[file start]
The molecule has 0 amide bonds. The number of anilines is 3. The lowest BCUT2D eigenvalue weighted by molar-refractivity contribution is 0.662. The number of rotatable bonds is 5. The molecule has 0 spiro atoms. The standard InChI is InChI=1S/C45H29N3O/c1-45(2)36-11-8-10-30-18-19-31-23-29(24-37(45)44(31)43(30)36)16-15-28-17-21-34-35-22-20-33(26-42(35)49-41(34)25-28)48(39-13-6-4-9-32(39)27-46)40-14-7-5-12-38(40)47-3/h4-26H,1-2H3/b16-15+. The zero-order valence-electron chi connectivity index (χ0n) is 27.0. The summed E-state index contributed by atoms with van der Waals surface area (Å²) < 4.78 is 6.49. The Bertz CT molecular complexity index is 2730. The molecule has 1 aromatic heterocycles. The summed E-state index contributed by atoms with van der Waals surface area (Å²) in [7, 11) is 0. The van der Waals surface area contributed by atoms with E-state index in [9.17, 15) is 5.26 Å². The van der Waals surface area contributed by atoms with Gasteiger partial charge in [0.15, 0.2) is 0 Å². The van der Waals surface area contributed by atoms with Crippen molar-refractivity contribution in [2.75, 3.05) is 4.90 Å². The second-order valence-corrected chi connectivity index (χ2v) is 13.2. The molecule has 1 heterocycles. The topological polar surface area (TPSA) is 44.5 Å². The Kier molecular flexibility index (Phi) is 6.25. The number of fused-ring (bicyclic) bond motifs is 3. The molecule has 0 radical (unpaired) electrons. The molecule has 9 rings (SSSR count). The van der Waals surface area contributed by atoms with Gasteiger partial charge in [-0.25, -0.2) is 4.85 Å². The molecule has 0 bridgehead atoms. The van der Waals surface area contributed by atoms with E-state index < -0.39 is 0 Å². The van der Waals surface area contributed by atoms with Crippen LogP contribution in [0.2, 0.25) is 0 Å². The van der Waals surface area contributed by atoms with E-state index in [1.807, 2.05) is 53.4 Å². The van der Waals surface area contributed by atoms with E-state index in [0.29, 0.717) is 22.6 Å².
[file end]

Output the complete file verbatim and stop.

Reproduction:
The molecule has 0 amide bonds. The number of anilines is 3. The lowest BCUT2D eigenvalue weighted by molar-refractivity contribution is 0.662. The number of rotatable bonds is 5. The molecule has 0 spiro atoms. The standard InChI is InChI=1S/C45H29N3O/c1-45(2)36-11-8-10-30-18-19-31-23-29(24-37(45)44(31)43(30)36)16-15-28-17-21-34-35-22-20-33(26-42(35)49-41(34)25-28)48(39-13-6-4-9-32(39)27-46)40-14-7-5-12-38(40)47-3/h4-26H,1-2H3/b16-15+. The zero-order valence-electron chi connectivity index (χ0n) is 27.0. The summed E-state index contributed by atoms with van der Waals surface area (Å²) < 4.78 is 6.49. The Bertz CT molecular complexity index is 2730. The molecule has 1 aromatic heterocycles. The summed E-state index contributed by atoms with van der Waals surface area (Å²) in [7, 11) is 0. The van der Waals surface area contributed by atoms with E-state index in [9.17, 15) is 5.26 Å². The van der Waals surface area contributed by atoms with Gasteiger partial charge in [0.15, 0.2) is 0 Å². The van der Waals surface area contributed by atoms with Crippen molar-refractivity contribution in [2.75, 3.05) is 4.90 Å². The second-order valence-corrected chi connectivity index (χ2v) is 13.2. The molecule has 1 heterocycles. The topological polar surface area (TPSA) is 44.5 Å². The Kier molecular flexibility index (Phi) is 6.25. The number of fused-ring (bicyclic) bond motifs is 3. The molecule has 0 radical (unpaired) electrons. The molecule has 9 rings (SSSR count). The van der Waals surface area contributed by atoms with Gasteiger partial charge in [-0.25, -0.2) is 4.85 Å². The molecule has 0 bridgehead atoms. The van der Waals surface area contributed by atoms with E-state index < -0.39 is 0 Å². The van der Waals surface area contributed by atoms with Crippen LogP contribution in [0.2, 0.25) is 0 Å². The van der Waals surface area contributed by atoms with E-state index in [1.807, 2.05) is 53.4 Å². The van der Waals surface area contributed by atoms with E-state index in [0.29, 0.717) is 22.6 Å².